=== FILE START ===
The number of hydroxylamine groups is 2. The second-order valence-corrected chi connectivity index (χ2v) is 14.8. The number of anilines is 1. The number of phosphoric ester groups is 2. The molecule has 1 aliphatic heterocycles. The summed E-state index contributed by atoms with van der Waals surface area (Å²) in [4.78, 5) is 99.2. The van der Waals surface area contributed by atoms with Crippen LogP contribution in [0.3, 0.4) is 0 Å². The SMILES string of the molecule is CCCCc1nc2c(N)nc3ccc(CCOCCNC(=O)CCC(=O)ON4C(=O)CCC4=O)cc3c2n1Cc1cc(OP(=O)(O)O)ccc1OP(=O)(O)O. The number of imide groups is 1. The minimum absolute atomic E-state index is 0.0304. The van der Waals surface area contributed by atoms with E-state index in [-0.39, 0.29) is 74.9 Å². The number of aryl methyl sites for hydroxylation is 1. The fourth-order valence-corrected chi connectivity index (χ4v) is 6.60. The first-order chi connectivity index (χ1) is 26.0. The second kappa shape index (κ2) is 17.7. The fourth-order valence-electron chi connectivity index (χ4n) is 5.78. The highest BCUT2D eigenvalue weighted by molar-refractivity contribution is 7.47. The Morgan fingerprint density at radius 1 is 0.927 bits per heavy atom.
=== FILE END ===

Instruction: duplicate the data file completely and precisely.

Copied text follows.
The number of hydroxylamine groups is 2. The second-order valence-corrected chi connectivity index (χ2v) is 14.8. The number of anilines is 1. The number of phosphoric ester groups is 2. The molecule has 1 aliphatic heterocycles. The summed E-state index contributed by atoms with van der Waals surface area (Å²) in [4.78, 5) is 99.2. The van der Waals surface area contributed by atoms with Crippen LogP contribution in [0.3, 0.4) is 0 Å². The SMILES string of the molecule is CCCCc1nc2c(N)nc3ccc(CCOCCNC(=O)CCC(=O)ON4C(=O)CCC4=O)cc3c2n1Cc1cc(OP(=O)(O)O)ccc1OP(=O)(O)O. The number of imide groups is 1. The minimum absolute atomic E-state index is 0.0304. The van der Waals surface area contributed by atoms with E-state index in [-0.39, 0.29) is 74.9 Å². The number of aryl methyl sites for hydroxylation is 1. The fourth-order valence-corrected chi connectivity index (χ4v) is 6.60. The first-order chi connectivity index (χ1) is 26.0. The second kappa shape index (κ2) is 17.7. The fourth-order valence-electron chi connectivity index (χ4n) is 5.78. The highest BCUT2D eigenvalue weighted by molar-refractivity contribution is 7.47. The Morgan fingerprint density at radius 1 is 0.927 bits per heavy atom.